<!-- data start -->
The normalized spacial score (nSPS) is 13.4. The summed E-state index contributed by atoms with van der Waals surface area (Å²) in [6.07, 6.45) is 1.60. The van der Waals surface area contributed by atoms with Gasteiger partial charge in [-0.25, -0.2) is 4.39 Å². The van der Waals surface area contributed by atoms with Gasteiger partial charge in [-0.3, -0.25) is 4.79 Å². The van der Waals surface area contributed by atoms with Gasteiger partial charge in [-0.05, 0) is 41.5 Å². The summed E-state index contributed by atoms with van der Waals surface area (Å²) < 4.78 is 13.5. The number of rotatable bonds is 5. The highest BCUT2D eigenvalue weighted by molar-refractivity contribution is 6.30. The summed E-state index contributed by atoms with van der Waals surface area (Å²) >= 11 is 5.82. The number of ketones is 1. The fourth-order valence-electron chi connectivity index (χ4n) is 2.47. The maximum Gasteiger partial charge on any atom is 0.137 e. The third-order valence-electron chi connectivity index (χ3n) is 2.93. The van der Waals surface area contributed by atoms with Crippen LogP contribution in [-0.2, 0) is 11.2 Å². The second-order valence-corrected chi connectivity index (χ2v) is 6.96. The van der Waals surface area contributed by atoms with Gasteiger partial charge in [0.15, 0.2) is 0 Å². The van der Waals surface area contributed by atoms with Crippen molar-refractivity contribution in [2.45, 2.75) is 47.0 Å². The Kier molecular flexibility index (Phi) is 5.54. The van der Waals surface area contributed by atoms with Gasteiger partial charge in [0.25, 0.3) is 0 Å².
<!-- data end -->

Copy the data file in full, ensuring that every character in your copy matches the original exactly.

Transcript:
The normalized spacial score (nSPS) is 13.4. The summed E-state index contributed by atoms with van der Waals surface area (Å²) in [6.07, 6.45) is 1.60. The van der Waals surface area contributed by atoms with Gasteiger partial charge in [-0.25, -0.2) is 4.39 Å². The van der Waals surface area contributed by atoms with Gasteiger partial charge in [-0.3, -0.25) is 4.79 Å². The van der Waals surface area contributed by atoms with Gasteiger partial charge in [-0.05, 0) is 41.5 Å². The summed E-state index contributed by atoms with van der Waals surface area (Å²) < 4.78 is 13.5. The number of rotatable bonds is 5. The highest BCUT2D eigenvalue weighted by molar-refractivity contribution is 6.30. The summed E-state index contributed by atoms with van der Waals surface area (Å²) >= 11 is 5.82. The number of ketones is 1. The fourth-order valence-electron chi connectivity index (χ4n) is 2.47. The maximum Gasteiger partial charge on any atom is 0.137 e. The third-order valence-electron chi connectivity index (χ3n) is 2.93. The van der Waals surface area contributed by atoms with Crippen LogP contribution in [-0.2, 0) is 11.2 Å². The second-order valence-corrected chi connectivity index (χ2v) is 6.96. The van der Waals surface area contributed by atoms with Gasteiger partial charge in [0.15, 0.2) is 0 Å². The van der Waals surface area contributed by atoms with Crippen molar-refractivity contribution in [2.45, 2.75) is 47.0 Å². The Kier molecular flexibility index (Phi) is 5.54. The van der Waals surface area contributed by atoms with Gasteiger partial charge in [0.25, 0.3) is 0 Å².